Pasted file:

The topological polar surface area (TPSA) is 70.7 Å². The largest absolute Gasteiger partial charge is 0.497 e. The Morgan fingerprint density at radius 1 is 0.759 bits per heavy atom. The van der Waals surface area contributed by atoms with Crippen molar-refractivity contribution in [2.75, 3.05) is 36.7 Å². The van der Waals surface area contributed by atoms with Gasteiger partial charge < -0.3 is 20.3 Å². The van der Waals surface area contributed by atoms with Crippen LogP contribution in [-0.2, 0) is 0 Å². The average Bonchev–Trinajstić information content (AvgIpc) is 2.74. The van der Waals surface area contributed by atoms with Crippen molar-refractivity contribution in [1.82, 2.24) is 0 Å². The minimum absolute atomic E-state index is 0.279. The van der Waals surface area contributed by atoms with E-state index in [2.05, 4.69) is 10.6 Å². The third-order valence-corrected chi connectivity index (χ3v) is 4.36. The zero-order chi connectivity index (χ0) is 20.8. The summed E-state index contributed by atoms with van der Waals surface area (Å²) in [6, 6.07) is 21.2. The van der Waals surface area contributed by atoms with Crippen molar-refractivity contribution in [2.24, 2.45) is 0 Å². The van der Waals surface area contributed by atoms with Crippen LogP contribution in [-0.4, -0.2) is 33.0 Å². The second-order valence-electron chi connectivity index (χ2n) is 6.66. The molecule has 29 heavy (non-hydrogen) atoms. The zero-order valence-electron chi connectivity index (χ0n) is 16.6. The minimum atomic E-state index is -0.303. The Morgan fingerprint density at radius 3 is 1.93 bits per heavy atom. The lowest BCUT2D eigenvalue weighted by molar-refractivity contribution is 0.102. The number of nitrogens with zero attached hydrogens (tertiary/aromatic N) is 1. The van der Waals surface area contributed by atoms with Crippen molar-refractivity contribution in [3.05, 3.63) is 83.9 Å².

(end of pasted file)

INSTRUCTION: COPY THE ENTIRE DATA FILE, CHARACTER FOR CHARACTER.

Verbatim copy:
The topological polar surface area (TPSA) is 70.7 Å². The largest absolute Gasteiger partial charge is 0.497 e. The Morgan fingerprint density at radius 1 is 0.759 bits per heavy atom. The van der Waals surface area contributed by atoms with Crippen molar-refractivity contribution in [2.75, 3.05) is 36.7 Å². The van der Waals surface area contributed by atoms with Gasteiger partial charge < -0.3 is 20.3 Å². The van der Waals surface area contributed by atoms with Crippen LogP contribution in [-0.2, 0) is 0 Å². The average Bonchev–Trinajstić information content (AvgIpc) is 2.74. The van der Waals surface area contributed by atoms with Crippen molar-refractivity contribution in [1.82, 2.24) is 0 Å². The minimum absolute atomic E-state index is 0.279. The van der Waals surface area contributed by atoms with E-state index in [2.05, 4.69) is 10.6 Å². The third-order valence-corrected chi connectivity index (χ3v) is 4.36. The zero-order chi connectivity index (χ0) is 20.8. The summed E-state index contributed by atoms with van der Waals surface area (Å²) in [6, 6.07) is 21.2. The van der Waals surface area contributed by atoms with Crippen molar-refractivity contribution in [2.24, 2.45) is 0 Å². The van der Waals surface area contributed by atoms with Crippen LogP contribution in [-0.4, -0.2) is 33.0 Å². The second-order valence-electron chi connectivity index (χ2n) is 6.66. The molecule has 29 heavy (non-hydrogen) atoms. The zero-order valence-electron chi connectivity index (χ0n) is 16.6. The minimum atomic E-state index is -0.303. The Morgan fingerprint density at radius 3 is 1.93 bits per heavy atom. The lowest BCUT2D eigenvalue weighted by molar-refractivity contribution is 0.102. The number of nitrogens with zero attached hydrogens (tertiary/aromatic N) is 1. The van der Waals surface area contributed by atoms with Crippen molar-refractivity contribution in [3.05, 3.63) is 83.9 Å².